- Saturation (colour saturation) refers to the perceived difference between one colour and another in terms of purity.
- A saturated colour is a pure, unique spectral colour produced by a single wavelength (or a narrow band of wavelengths) of light.
- A fully saturated colour (100%) is the purest version of a hue.
- Unsaturated colours appear dull and washed out until their hue disappears leaving only monochromatic grey tones.
About saturation & wavelength
- A colour appears saturated when it is produced by a single (or narrow range) of wavelengths.
- A colour produced by a single wavelength of light is often referred to as pure spectral colour.
- Unsaturated colours appear washed out because they contain a broader range of wavelengths.
- Saturation is related to light complexity.
- Light complexity refers to the arrangement of wavelengths of light used to produce a colour.
- Bands of colour are composed of a continuous range of wavelengths.
- Spectral colours are composed of a single wavelength of light (or a narrow band of wavelengths).
- Non-spectral colours are produced by additive mixtures of wavelengths of light and so are the most complex.
- In real life, colours are produced by very complex mixtures of wavelengths. The greater number and spread of wavelengths across the visible spectrum, the lower the saturation of a colour.
About saturation and colour models
- The term saturation is best understood when associated with a specific colour model.
- Examples of colour models include:
- The HSB colour model uses the term saturation alongside hue and brightness.
- Some colour models don’t use the term saturation at all.
- When we change from one colour model to another, it’s best to change our terminology as well.
About the HSB colour model
- The difference between the RGB and HSB colour models is limited to the way colours are represented in terms of colour notation and dealt with in software and apps.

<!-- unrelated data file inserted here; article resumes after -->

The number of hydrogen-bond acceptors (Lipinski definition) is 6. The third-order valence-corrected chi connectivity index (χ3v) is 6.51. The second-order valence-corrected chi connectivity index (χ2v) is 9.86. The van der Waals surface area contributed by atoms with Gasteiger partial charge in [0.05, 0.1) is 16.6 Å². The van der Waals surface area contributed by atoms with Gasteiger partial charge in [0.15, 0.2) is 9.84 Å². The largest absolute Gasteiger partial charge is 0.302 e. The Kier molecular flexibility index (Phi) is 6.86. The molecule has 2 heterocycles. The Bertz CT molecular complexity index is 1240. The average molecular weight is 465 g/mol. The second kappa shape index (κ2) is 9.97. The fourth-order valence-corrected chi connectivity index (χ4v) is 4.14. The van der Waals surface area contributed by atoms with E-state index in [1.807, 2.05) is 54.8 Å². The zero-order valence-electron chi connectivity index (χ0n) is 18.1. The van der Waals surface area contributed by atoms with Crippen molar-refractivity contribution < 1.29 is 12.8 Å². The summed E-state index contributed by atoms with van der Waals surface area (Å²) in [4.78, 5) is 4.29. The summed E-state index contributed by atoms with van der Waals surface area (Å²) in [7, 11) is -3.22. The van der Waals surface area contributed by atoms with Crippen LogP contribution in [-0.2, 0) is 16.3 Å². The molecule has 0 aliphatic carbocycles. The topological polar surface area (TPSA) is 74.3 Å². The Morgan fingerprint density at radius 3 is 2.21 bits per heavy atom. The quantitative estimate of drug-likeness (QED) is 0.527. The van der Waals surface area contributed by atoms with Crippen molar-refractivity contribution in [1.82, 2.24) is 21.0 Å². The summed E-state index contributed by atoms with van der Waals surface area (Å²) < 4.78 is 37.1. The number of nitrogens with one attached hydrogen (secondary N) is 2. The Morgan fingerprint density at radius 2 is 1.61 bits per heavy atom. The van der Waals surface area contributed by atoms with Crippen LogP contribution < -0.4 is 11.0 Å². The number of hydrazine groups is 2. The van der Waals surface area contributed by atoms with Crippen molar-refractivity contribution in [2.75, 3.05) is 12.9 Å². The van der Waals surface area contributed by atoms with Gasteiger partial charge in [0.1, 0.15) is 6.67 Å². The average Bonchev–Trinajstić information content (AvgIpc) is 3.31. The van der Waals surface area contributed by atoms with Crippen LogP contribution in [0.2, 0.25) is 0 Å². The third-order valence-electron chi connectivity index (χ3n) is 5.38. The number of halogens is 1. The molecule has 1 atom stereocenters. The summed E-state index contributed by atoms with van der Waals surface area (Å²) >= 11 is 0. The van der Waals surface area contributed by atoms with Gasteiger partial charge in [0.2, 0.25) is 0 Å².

- Both the HSB and RGB colour models deal with how to mix red, green and blue light to produce other colours.
- HSB is popular because it provides an intuitive way to select and adjust colours when using applications such as Adobe Creative Cloud for design, photography or web development.
- The HSB colour model is popular because it provides an intuitive way to select and adjust colours in software applications used for graphic design, web development and photography.
- Whilst RGB relies on adjusting the amount of red, green and blue needed to produce other colours the HSB colour model relies on adjusting hue, saturation and brightness.
- Both the RGB and HSB colour model can be used to describe any colour on a TV, computer or phone.
In the HSB colour model:
- Hue refers to the perceived difference between one colour and another and is usually described by using names such as red, yellow, green or blue.
- Hue can be measured as a location on an HSB colour wheel and expressed as a degree between 00 and 3600.
- Saturation refers to the perceived difference between one colour and another in terms of vividness.
- Saturation is measured between a fully saturated colour (100%) and an unsaturated colour that appears dull and washed out until all colour disappears leaving only a monochromatic grey tone (0%).
- A fully saturated colour is produced by a single wavelength or a narrow band of wavelengths.
- On HSB colour wheels, saturation is usually shown to increase from the centre to the circumference.
- Brightness (colour brightness) refers to the difference between the way a colour appears to an observer in well-lit conditions compared with its subdued appearance when in shadow or when poorly illuminated.